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After a dental procedure or oral surgery, it’s important to closely follow post-care instruction to allow full recovery and to prevent additional problems. After your surgery, your doctor or dental assistant will give you full instructions on how to take proper care post-procedure. Because local anesthetic takes time to wear off, you should wait at least two hours to eat, to ensure that you aren’t accidentally doing damage to soft tissue while chewing.
Note: These are general post-care instructions, and should never be used in place of professional dental advice. If you have any questions or concerns post-procedure, contact us immediately.
Root Canal Therapy
Following your root canal treatment, a bit of soreness is completely normal and could continue for several days. After your root canal procedure, be careful to:
- Avoid excessive chewing on the side of the mouth where the root canal was performed.
- Don’t prod or otherwise disturb the procedure site. This can prevent material from setting properly.
- Closely follow post-care medication instructions and finish antibiotics to ensure optimal outcomes.
Contact your doctor immediately if you experience a substantial change in pain level or tenderness, negative reactions/side effects to medications, or notice the filling shift or fall out.
Crowns, Bridges, & Veneers
While some procedures only require one visit, crowns, bridges, and veneers are all exceptions. With these procedures, you’ll receive a short-term fix, which isn’t full-strength or meant to last long-term. As such, it’s important to be careful and gentle when brushing, flossing, and chewing. When cleaning your teeth, brush gently and be careful not to catch any edges of the temporary restoration while flossing. Also, avoid difficult foods like chewing gum, fruit snacks, or other chewy foods. Once your permanent placement is installed, you won’t have to worry about these precautions.
Just like with any other dental procedure, you might experience increased sensitivity and a little discomfort after placement. This is to be expected and shouldn’t cause alarm. Rinsing your mouth with warm (not hot!) salt water can help, and over-the-counter pain relievers are also useful.
Initially, after your procedure, your permanent crown or bridge may feel “strange” as you adjust to the new restoration. However, this sensation should disappear in less than a week, and before you know it, it will feel like your other natural teeth. If your bite feels abnormal in any way, please contact our office. Caring for your permanent bridge, crown, or veneer is just like caring for any other tooth, and you should brush and floss regularly.
After placement of a veneer, you should pay close attention to the area between the veneer and the tooth at the gum line when brushing.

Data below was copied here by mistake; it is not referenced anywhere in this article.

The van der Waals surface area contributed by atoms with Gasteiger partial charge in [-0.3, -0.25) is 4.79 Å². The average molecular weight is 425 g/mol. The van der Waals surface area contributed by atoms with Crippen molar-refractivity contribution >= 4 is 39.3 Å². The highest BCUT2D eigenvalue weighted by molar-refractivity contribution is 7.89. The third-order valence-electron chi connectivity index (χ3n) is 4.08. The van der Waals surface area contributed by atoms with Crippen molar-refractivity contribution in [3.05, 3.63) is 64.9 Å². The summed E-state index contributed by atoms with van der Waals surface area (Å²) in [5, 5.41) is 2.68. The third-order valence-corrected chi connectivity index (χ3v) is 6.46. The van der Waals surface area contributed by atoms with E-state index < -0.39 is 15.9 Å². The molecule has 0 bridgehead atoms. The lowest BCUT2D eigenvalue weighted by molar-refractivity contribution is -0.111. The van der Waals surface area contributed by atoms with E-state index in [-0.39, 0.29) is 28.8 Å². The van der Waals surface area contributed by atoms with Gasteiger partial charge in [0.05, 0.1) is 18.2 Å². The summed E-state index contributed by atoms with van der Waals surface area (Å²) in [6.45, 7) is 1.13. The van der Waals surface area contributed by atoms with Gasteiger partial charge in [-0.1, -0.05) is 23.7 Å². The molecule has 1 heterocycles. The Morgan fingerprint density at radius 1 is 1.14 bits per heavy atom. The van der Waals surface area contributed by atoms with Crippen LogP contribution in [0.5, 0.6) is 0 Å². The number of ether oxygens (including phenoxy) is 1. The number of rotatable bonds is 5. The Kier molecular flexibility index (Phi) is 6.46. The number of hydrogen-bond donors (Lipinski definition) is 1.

White Fillings (Bonding)
With fillings, you might notice increased sensitivity for a time, so keep away from very cold or hot beverages and food. However, before long this sensitivity should decrease back to normal. Make sure to brush and floss normally to maximize the lifespan of your fillings.
Scaling and Root Planing
This procedure typically irritates the gums, which might continue to feel sore for several days after your treatment. Post-procedure, you need to be careful when cleaning your teeth, brushing softly to prevent further aggravation at the procedure site.
Wash your mouth with warm (not hot!) salt water (1 tsp salt/8 oz water) two to three times per day to relieve irritation and to keep the site clean. You should continue with brushing and flossing after the procedure, but you should brush gently to avoid further irritation. Apply a cold compress to help combat swelling and soreness, or take an over-the-counter pain reliever.
Stay away from sticky and particularly hard foods after your procedure to give your mouth time to fully heal. Contact your dentist if you experience excessive swelling or pain past the first few days.
After an extraction, you will need time to rest and recuperate.
If you receive general anesthesia, you will need someone else to drive you home. Some bleeding at the extraction site is normal for a short time, and you’ll need to periodically change gauze and bandages that become saturated.
Contact your doctor if bleeding continues for more than 24 hours after your procedure. You should rest after your extraction, but be mindful not to lie completely flat. If you do lie flat, it could increase bleeding and prevent proper clotting, but you can prop your head up on a pillow while resting or sleeping. If your doctor prescribes you medication for pain, be careful to take only as directed. A cold compress or ice pack will also help reduce swelling and pain. You might also be given a special cleaning solution, and make sure to follow your after-care instructions closely.
You will be limited to soft foods for a few days after your surgery. Some recommended foods are:
- Ice Cream
- Soups that aren’t too thick
- Jello & pudding
When drinking, you should not use a straw until your extraction site is fully healed. If you do, you run the risk of opening up wounds and slowing natural clotting. Smoking is also very difficult on sutures and can slow the healing process. If your pain lingers or you notice continued bleeding beyond the first few days, contact your doctor.
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Dr. Robert Lloyd Dentistry
American Dental Assoc., North Carolina Dental Society